Clarkson said, “Dogs are still barking and there’s no end to it. They’re still barking early in the morning, 5 or 6 o’clock in the morning.”
With this most recent complaint, both Animal Control Officer Noreen Callahan and Selectmen Vice Chair Kim Roy paid separate visits to the kennel. Callahan came for an annual inspection, while Roy was assessing the noise from complaints.
Callahan said she didn’t hear any barking during this particular visit. Roy said she visited and there was barking. She didn’t think it was as bad as the year before, but there was still barking. Roy did note she’s not living there though.
Jennifer Choate disagreed that the dogs are barking excessively and disagreed with them being a nuisance. Choate said she wishes it wasn’t still coming to this a year later and confirmed that it won’t be an issue after she relocates. Choate said, “The property is sold and closing on August 10, 2017.” She said the plan is to vacate the property with the dogs.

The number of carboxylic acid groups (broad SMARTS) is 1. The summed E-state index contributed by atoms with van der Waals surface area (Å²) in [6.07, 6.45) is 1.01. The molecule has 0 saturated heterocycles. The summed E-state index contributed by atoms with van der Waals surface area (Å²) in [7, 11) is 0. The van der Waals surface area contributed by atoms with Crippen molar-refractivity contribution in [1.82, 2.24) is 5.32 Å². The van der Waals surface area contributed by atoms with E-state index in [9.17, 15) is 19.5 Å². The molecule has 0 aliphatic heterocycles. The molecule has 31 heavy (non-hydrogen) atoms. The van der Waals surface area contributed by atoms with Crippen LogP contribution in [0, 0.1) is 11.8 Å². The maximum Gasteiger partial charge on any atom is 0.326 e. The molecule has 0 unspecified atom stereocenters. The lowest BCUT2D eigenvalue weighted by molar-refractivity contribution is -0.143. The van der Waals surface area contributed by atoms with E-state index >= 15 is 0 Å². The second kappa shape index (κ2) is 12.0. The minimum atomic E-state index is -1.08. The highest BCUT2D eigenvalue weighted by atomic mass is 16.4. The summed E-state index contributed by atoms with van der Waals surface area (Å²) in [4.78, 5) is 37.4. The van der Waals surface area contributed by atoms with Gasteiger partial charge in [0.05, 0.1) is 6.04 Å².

On Thursday, July 20, ACO Callahan completed her inspection of Tarawood Kennels. She confirmed the dog numbers were correct, but not all paperwork was presented until this selectmen’s meeting. The Board believes Choate did not fully cooperate with the nature of a random inspection due to failed attempts by Callahan to inspect the property and Choate’s voice mail box being full.
Choate said she never refused Callahan entry to her property, to which Roy answered, she “respectfully disagreed”. Selectman Clerk Troy Garron said that whether intentional or not an inspection agreement was broken here.
Choate reiterated her position saying, “She’s (ACO Callahan) welcome anytime, and the times she wasn’t able to enter I wasn’t there or was on her way out back loading multiple things.” Choate said she’s in the middle of relocating a 30 horse facility along with the kennel.
Selectmen chose to let the complaint come to a natural close since Choate is moving in a few weeks. The Board did say it’s ordering the dogs vacate the property by August 11, 2017.
Sealer of Weights and Measures interviews
The Halifax Board of Selectmen scheduled three interviews for the town’s open sealer of weights and measures position. The Board had interviews with Charles Norvish, David Moore, and Robert O’Rourke.